I'm sitting in the newest Liberatore's (there are two others, one in Timonium and one in Eldersburg) wondering how this one could conceivably be called a bistro. And how the owner could have characterized it -- before it opened, to be sure -- as having "rustic decor."
Unless, of course, your idea of rustic decor includes classical columns, sponge-painted walls, murals of Italian landscapes, the trademark Liberatore cherubs -- both paintings and plump little statues -- white tablecloths and fresh flowers.
This rustic decor didn't come about by accident, either. Not one but two firms worked on it -- Battistone Designs and Rebekah Gurfinchel Interiors.
This was the restaurant that was supposed to have more casual food and lower prices than the other two, and I suppose it does. (Although I don't remember the others being terrifically expensive.) You can get pizza and Italian sandwiches here, but dishes like lobster and shrimp tetrazzini and seafood risotto are what most people seem to be ordering for dinner.
It's not what I think of as bistro fare, so forget the name and instead think of Liberatore's as a place to go for a nice dinner out or even a special occasion.
It's also a safe restaurant. Nothing very innovative is being done in the kitchen, but you can count on getting a good meal and value for your money. No one is going to be shocked by too small portions, too bizarre ingredients or too inventive presentations.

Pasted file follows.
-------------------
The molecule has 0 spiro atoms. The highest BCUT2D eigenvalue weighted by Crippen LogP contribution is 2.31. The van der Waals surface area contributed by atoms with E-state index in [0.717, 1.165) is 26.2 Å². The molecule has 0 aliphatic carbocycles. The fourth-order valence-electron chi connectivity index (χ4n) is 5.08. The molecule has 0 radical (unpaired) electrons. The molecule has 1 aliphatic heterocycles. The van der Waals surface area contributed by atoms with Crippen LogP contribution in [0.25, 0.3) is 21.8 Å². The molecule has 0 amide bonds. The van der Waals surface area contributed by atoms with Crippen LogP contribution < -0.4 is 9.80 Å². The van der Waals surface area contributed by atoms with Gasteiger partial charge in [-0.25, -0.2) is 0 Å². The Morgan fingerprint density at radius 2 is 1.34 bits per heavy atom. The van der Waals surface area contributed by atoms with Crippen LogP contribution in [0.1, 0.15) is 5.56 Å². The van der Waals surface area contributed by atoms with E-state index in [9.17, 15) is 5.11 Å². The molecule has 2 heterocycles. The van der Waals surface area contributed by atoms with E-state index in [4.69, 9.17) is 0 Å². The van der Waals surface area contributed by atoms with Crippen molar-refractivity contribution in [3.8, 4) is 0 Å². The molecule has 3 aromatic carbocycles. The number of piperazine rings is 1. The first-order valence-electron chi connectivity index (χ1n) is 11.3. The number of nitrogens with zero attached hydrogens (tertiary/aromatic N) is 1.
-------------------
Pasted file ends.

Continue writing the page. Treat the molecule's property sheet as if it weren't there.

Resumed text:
You could spend around $10 for a pasta and call it dinner. Tortellini tre salse, for instance, is a rich and substantial meal, with tender cheese-stuffed pasta covered with pesto, marinara and Alfredo sauces blended together. (It doesn't taste like three sauces but one new sauce. Not bad.)
Looking for something a little fancier? Veal Liberatore offers veal scallops topped with lump crab meat and an ocean of good but incredibly rich cream sauce. OK, it's not exactly subtle, but no one said you had to eat all that cream sauce.
Not every dish is an example of caloric excess. Char-grilled tuna, fresh and firm, was sauced with tomatoes, onion and capers. A boneless, skinless chicken breast Miama topped with a basil-scented salad of greens and tomatoes was low in fat but had plenty of flavor.
A side dish of pasta isn't an afterthought here. Instead of spaghetti with a tired sauce, Liberatore's has bow ties with a freshly made, sprightly tomato sauce.
We were less impressed by our first courses, which had potential but were flawed in one way or another. Roasted red peppers topped with prosciutto were good enough to stand on their own, but they came with fresh mozzarella on indifferent tomatoes.
Thin slices of grilled zucchini, squash and eggplant were delicious, but they were drowning in oil and balsamic vinegar. Fried calamari was over-salted and over-peppered.
Liberatore's bread and butter may be classic Italian dishes, but not so far as desserts are concerned. No rum cake, cannoli or tiramisu here. Instead, take your pick from such temptations as chocolate mousse, lemon roll with pine nuts and mixed berry tart.
Where: 9712 Groffs Mill Drive, Owings Mills
Hours: Open for lunch Monday through Saturday 11 a.m. to 3 p.m.; dinner Monday through Thursday 4 p.m. to 10 p.m., Friday and Saturday till 11 p.m., Sunday 3 p.m. to 9 p.m.
Prices: Appetizers: $3.95-$8.50; entrees: $12.95-$23.95. Major credit cards.
$ Call: (410) 356-3100
Pub Date: 8/18/96